Acusphere’s AI-700 agent enters phase II trials

February 16, 2000

Ultrasound contrast agent developer Acusphere of Cambridge, MA, has begun phase II clinical trials of its third-generation agent for assessing myocardial perfusion in patients with coronary artery disease (CAD). The company’s phase II trial will

Ultrasound contrast agent developer Acusphere of Cambridge, MA, has begun phase II clinical trials of its third-generation agent for assessing myocardial perfusion in patients with coronary artery disease (CAD). The company’s phase II trial will evaluate the best imaging conditions for the assessment of myocardial perfusion in patients with CAD after a single dose of AI-700. Acusphere hopes that AI-700 could offer clinicians a low-cost alternative to nuclear medicine perfusion scans.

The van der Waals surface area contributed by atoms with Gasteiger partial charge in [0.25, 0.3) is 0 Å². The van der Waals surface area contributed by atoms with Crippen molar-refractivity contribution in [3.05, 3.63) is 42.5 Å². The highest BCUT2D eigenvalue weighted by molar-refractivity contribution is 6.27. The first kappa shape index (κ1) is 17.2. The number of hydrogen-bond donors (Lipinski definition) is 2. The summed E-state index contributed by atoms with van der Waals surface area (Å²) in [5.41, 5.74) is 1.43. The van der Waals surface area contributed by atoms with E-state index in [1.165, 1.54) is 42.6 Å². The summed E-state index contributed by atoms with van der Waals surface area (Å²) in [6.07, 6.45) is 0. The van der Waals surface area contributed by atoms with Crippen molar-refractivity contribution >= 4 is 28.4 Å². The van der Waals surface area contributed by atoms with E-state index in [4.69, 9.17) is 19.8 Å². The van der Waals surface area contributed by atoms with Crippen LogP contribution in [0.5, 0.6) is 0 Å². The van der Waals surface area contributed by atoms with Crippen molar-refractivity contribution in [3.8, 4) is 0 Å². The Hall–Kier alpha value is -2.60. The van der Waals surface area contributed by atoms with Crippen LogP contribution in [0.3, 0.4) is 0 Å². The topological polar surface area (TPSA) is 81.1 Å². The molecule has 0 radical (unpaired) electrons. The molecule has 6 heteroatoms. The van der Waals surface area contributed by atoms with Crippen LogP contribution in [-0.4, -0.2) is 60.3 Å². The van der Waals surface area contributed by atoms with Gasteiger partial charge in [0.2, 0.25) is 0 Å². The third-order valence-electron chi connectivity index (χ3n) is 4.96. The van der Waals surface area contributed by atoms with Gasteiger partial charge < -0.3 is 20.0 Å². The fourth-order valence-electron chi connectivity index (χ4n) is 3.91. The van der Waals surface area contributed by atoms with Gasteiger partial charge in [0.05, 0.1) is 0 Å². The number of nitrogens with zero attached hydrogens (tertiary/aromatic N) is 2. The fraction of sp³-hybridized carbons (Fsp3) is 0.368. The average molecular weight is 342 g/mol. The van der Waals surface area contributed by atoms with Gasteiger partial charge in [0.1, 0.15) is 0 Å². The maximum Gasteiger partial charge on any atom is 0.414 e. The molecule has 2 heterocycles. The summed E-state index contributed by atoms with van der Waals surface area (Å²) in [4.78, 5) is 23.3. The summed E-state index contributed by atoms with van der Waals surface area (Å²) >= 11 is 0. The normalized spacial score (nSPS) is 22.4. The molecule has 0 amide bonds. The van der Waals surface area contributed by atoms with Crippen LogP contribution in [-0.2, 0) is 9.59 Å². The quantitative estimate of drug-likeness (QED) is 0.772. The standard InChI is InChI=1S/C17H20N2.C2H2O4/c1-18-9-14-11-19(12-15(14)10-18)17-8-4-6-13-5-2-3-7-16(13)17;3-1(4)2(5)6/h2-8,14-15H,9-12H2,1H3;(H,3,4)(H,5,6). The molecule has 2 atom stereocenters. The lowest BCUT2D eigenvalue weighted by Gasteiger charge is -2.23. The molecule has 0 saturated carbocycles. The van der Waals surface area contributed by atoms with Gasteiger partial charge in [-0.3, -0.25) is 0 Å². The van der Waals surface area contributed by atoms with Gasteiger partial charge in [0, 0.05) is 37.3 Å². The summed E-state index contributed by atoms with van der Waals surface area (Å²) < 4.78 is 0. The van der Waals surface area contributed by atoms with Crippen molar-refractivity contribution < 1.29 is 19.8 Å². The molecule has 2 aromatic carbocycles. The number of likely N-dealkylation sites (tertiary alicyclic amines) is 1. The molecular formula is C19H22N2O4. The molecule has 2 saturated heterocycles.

First-generation agents last for about a minute when illuminating the endocardium within the ventricles of the heart. Second-generation technology provides four or five minutes of continuous imaging in this application. Ultrasound contrast developers such as Acusphere hope that third-generation agents will extend imaging time to 20 to 30 minutes, or about the time of a cardiac ultrasound examination (SCAN 6/23/99).

Studies have suggested that AI-700 could be used in a continuous mode, allowing clinicians to overcome some of the shortcomings of other agents, which have short persistence times because their contrast-enhancing microbubbles break up under ultrasound beams, according to the company (SCAN 4/14/99). Acusphere believes that the AI-700 microbubbles may have longer persistence times because they are made from synthetic polymers.